The Life of Martin Hunter Mallory

Hunter Mallory, a self-employed professional artist for over 50 years, passed away August 7, 2014 after several months of declining health. He was 87. Hunter was the owner and director of Mallory Studios where his inspiration came to life. He specialized in portraiture as well as paintings/drawings of landscapes, seascapes and wildlife.

Hunter was born and raised in the Philadelphia area. During his youth he developed an interest in cartooning. He collected popular comic books and comic strips from the Sunday newspaper. From studying and imitating the cartoonists’ style, he developed his early drawing skills and attempted to create his own comic strip characters.

Following high school, Hunter served in the US Army during WW II in the Philippines and after the war transferred to the Army Air Corps. In the Air Force, he was a transport plane radio operator attaining the rank of Corporal. In later life, Hunter continued to pursue the excitement of flying through his computer’s flight simulator. He was also an avid player of the computer game X Plane.

Following his military service, Hunter entered the School of Architecture at the University of Virginia and received a B.S. in Architecture in 1954, graduating second in his class. As an undergraduate, he won a national competition for a full scholarship for a year of study at the Ecole des Beaux Arts in Fontainbleau, France, where he studied in 1953. After graduation, he continued fine art studies in Italy and New York City where he further enhanced his life drawing skills and developed a very personal style of portraiture. He completed over 600 portraits throughout his career.

Hunter devoted six years to the profession of Architecture before turning full time to the fine arts. After returning from Europe in 1959, he settled in Connecticut and had numerous solo and group shows in New York City, Boston, Philadelphia, Washington, D.C., New Haven, Hartford and many smaller towns throughout the New England area. His professional skills were utilized by many diverse organizations. He was frequently invited to jury local and regional art shows and to give demonstrations of art techniques to both public and private groups. For six years he was a member of the teaching staff of the Guilford Handcraft Association conducting classes in art for all ages. He also taught for The Greenwich Art Barn and was an instructor and tutor at Eagle Hill School of Greenwich, CT, a private school for children with learning disabilities.

In 1985, Hunter opened a west coast studio in the Los Angeles area where he lived and worked for about 10 years. One notable commission while there was to execute several portraits of living past presidents for a private collection. Those portraits included Gerald Ford, James Carter, Ronald Reagan, George Bush, Sr., William Clinton and George Bush, Jr. His portrait of George Bush, Sr. is permanently on display in the Bush Presidential Library in Houston, Texas. Hunter received and treasured an acknowledgement from Barbara Bush complimenting his work. As time went on, Hunter began to feel the call of the beauty of the New England landscape and returned to Connecticut where he has resided since the late 1990’s.

Through his life’s work and travels, Hunter was always accompanied by his dog. Whether travelling cross country in his Volvo or making a trip to the grocery store, a furry friend was always at his side. He considered his dog his most loyal and faithful friend and there was considerable devotion between him and his pups. Hunter owned four dogs over his lifetime. His first dog, named Schultzie was a silver Miniature Schnauzer. He was a sweet little dog with a friendly disposition. Schultz was followed by three Australian Shepherds, Trouper, Tracker and Trixie. Hunter delighted in training each of these high energy dogs and would demonstrate their ability to run and jump by teaching them to catch Frisbees. Hunter walked his dog religiously 3-4 times per day and because of that he became well known to the shop keepers and residents of his neighborhood in South Norwalk.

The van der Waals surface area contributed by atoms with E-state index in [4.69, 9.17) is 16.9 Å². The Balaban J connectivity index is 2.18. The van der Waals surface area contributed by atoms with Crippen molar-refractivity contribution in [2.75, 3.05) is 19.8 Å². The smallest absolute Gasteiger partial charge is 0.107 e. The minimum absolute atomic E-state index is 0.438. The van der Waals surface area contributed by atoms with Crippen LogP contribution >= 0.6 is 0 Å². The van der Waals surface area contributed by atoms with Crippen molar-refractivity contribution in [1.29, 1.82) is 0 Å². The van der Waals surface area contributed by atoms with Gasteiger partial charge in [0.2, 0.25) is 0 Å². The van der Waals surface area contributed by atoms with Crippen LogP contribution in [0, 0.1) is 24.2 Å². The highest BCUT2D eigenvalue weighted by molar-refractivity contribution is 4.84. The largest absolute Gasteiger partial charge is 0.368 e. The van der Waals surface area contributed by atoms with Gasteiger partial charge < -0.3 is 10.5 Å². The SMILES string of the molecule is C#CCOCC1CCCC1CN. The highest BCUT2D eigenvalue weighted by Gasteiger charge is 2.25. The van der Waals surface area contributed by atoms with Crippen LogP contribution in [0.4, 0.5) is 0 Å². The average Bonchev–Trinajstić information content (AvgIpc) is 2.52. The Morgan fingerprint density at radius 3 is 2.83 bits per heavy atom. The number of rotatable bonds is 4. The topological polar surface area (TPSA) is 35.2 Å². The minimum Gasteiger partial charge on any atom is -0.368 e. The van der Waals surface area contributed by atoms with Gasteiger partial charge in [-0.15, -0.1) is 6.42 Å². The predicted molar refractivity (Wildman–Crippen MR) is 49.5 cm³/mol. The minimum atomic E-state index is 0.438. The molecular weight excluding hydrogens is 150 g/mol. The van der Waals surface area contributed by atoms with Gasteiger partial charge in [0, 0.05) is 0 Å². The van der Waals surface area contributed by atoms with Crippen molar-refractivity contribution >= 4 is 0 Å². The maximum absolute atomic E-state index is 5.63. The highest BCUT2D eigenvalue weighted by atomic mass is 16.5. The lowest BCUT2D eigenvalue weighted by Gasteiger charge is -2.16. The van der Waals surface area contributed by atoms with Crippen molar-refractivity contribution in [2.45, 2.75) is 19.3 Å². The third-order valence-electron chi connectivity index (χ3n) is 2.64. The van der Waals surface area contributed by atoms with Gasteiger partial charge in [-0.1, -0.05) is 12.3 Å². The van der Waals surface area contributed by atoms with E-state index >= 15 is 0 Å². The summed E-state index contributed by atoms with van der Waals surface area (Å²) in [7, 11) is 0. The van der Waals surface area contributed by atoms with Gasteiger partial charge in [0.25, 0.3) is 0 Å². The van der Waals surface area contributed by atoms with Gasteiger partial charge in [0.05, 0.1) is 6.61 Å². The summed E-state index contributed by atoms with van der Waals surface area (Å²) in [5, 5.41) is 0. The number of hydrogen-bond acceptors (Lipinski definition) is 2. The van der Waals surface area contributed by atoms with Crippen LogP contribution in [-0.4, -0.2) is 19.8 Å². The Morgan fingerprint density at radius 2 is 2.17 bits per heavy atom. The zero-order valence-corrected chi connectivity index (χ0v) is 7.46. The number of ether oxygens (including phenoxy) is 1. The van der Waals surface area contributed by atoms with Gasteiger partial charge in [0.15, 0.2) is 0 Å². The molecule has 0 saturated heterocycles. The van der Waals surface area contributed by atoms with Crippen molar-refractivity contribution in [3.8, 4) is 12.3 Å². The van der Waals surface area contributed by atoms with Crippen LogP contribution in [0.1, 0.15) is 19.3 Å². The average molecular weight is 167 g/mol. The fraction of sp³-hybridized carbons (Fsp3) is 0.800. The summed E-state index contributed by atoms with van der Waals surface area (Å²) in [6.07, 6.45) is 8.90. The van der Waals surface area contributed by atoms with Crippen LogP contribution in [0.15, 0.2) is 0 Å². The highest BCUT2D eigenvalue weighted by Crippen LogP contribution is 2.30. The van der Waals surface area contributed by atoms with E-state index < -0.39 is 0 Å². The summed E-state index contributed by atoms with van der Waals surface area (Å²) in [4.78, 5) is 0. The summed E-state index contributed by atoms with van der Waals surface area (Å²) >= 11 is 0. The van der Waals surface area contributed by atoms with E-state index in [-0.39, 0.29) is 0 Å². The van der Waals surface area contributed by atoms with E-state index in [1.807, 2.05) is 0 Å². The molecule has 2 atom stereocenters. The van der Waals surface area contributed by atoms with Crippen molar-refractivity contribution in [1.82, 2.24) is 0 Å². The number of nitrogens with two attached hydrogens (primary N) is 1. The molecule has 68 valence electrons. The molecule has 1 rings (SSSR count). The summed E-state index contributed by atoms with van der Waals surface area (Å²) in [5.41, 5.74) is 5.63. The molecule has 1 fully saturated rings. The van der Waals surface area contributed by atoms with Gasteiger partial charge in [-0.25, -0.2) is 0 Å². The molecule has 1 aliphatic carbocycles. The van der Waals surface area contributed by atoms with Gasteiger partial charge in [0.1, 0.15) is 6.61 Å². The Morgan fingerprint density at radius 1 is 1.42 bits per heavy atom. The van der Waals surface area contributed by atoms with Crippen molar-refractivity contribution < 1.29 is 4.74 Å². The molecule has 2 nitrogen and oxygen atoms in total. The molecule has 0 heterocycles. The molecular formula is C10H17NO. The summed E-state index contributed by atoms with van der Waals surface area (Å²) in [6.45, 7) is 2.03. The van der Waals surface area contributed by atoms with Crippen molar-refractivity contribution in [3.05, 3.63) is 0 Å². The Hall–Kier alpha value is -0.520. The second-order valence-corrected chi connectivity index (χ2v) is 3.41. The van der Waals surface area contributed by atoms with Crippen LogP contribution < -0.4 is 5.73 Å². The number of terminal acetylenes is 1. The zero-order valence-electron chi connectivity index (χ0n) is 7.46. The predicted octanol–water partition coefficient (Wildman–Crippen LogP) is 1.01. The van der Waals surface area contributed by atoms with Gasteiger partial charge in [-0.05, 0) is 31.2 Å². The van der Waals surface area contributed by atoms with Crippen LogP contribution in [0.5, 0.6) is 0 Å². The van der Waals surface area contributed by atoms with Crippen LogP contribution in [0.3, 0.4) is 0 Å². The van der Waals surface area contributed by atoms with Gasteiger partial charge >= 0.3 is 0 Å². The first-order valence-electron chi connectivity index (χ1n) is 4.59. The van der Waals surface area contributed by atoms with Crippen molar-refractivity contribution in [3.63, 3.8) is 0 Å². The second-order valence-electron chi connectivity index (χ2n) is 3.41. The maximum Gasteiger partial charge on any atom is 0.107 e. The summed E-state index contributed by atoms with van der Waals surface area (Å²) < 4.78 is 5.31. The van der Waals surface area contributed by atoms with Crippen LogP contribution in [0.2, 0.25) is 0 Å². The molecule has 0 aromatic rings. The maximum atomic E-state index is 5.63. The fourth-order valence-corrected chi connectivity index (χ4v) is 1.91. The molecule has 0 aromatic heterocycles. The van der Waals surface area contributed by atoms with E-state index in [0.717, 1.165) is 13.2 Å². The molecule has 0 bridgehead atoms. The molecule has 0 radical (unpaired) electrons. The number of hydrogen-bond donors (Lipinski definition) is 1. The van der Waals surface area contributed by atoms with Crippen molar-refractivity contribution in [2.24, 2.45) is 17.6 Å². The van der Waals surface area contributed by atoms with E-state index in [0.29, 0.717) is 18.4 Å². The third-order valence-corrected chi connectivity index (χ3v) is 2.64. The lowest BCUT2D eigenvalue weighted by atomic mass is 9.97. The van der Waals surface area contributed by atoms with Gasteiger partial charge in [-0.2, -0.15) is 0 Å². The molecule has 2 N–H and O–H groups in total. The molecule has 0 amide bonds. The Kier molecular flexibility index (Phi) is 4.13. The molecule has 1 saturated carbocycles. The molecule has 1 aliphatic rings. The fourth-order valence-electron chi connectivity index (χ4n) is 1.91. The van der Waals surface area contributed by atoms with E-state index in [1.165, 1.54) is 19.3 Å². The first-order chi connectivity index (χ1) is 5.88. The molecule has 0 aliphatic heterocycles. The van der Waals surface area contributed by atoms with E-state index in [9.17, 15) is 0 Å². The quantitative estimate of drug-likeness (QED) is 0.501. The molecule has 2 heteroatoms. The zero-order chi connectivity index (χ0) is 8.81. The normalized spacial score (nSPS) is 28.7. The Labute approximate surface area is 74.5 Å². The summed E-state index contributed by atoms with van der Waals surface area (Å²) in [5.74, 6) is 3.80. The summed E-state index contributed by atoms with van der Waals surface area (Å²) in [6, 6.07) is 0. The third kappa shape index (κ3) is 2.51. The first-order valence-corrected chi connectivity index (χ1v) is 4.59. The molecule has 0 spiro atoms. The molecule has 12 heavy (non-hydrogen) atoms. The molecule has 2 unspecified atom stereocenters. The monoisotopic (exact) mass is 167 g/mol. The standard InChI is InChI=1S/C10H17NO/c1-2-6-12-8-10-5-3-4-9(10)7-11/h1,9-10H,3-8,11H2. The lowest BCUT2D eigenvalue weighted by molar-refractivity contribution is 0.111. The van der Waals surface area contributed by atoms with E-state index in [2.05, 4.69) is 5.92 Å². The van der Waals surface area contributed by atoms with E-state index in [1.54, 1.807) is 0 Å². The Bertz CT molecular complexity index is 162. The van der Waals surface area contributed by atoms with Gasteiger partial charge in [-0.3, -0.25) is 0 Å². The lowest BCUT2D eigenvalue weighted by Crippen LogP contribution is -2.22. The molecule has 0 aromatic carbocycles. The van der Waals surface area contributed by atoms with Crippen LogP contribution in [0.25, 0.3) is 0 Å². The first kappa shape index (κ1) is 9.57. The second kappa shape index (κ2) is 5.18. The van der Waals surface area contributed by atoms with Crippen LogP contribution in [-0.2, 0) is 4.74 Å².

Hunter was a lifelong learner. He developed a personal library of several thousand books and read them all. He enjoyed classic literature, poetry and music. His enjoyment led him to write stories, poetry and music of his own. When reading to children, he adopted different voices to bring the characters to life. His rendition of Brer Fox and Brer Rabbit from the Uncle Remus stories is unforgettable. He played classical guitar as well until hand tremors in his later years prevented him from doing so.

Hunter possessed a great gift for conversation. He loved to talk! His intelligence and interest in learning gave him the ability to converse at length on almost any subject. He would often call relatives and friends with “updates” on his most current enterprise and the listener would know from experience that the “update” would go on for some time as Hunter moved the conversation from one subject to the next.

Above all, Hunter was a man of great faith. He firmly believed in God’s love and trusted in the Lord in both good times and times of trial. He dedicated his work to God believing that he was serving the Lord through his artwork. After fifty years of creating drawings and paintings, Hunter felt he had completed his mission here on earth and looked forward to the time when God would call him home. Today is his day to rejoice in the Lord and we rejoice with him. We will remember Hunter with great love and fondness.


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